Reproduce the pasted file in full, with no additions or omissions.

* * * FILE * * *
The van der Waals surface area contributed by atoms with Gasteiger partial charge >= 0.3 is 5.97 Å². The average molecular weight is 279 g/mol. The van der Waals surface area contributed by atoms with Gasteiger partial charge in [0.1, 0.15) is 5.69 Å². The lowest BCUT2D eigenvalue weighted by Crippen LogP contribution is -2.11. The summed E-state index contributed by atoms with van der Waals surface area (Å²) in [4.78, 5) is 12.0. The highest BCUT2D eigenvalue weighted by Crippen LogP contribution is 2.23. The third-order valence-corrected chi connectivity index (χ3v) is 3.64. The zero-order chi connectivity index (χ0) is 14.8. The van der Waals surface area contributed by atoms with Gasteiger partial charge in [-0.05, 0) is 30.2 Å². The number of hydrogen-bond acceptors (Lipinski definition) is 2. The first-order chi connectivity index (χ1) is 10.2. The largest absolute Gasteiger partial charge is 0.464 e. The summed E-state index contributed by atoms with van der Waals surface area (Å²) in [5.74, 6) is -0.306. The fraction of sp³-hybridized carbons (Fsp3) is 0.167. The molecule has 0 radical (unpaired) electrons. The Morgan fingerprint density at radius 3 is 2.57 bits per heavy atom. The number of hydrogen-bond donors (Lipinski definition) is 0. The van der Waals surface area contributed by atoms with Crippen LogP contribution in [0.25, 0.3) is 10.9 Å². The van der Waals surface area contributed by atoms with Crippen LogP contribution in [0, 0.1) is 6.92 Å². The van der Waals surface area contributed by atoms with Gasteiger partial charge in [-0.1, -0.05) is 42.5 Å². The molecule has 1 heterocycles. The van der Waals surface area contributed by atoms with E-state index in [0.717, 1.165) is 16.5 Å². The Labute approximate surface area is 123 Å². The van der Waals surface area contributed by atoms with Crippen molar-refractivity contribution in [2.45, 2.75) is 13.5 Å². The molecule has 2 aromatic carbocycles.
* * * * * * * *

The van der Waals surface area contributed by atoms with Gasteiger partial charge >= 0.3 is 5.97 Å². The average molecular weight is 279 g/mol. The van der Waals surface area contributed by atoms with Gasteiger partial charge in [0.1, 0.15) is 5.69 Å². The lowest BCUT2D eigenvalue weighted by Crippen LogP contribution is -2.11. The summed E-state index contributed by atoms with van der Waals surface area (Å²) in [4.78, 5) is 12.0. The highest BCUT2D eigenvalue weighted by Crippen LogP contribution is 2.23. The third-order valence-corrected chi connectivity index (χ3v) is 3.64. The zero-order chi connectivity index (χ0) is 14.8. The van der Waals surface area contributed by atoms with Gasteiger partial charge in [-0.05, 0) is 30.2 Å². The number of hydrogen-bond acceptors (Lipinski definition) is 2. The first-order chi connectivity index (χ1) is 10.2. The largest absolute Gasteiger partial charge is 0.464 e. The summed E-state index contributed by atoms with van der Waals surface area (Å²) in [5.74, 6) is -0.306. The fraction of sp³-hybridized carbons (Fsp3) is 0.167. The molecule has 0 radical (unpaired) electrons. The Morgan fingerprint density at radius 3 is 2.57 bits per heavy atom. The number of hydrogen-bond donors (Lipinski definition) is 0. The van der Waals surface area contributed by atoms with Crippen LogP contribution in [0.25, 0.3) is 10.9 Å². The van der Waals surface area contributed by atoms with Crippen LogP contribution in [0, 0.1) is 6.92 Å². The van der Waals surface area contributed by atoms with Gasteiger partial charge in [-0.1, -0.05) is 42.5 Å². The molecule has 1 heterocycles. The van der Waals surface area contributed by atoms with E-state index in [0.717, 1.165) is 16.5 Å². The Labute approximate surface area is 123 Å². The van der Waals surface area contributed by atoms with Crippen molar-refractivity contribution in [2.45, 2.75) is 13.5 Å². The molecule has 2 aromatic carbocycles.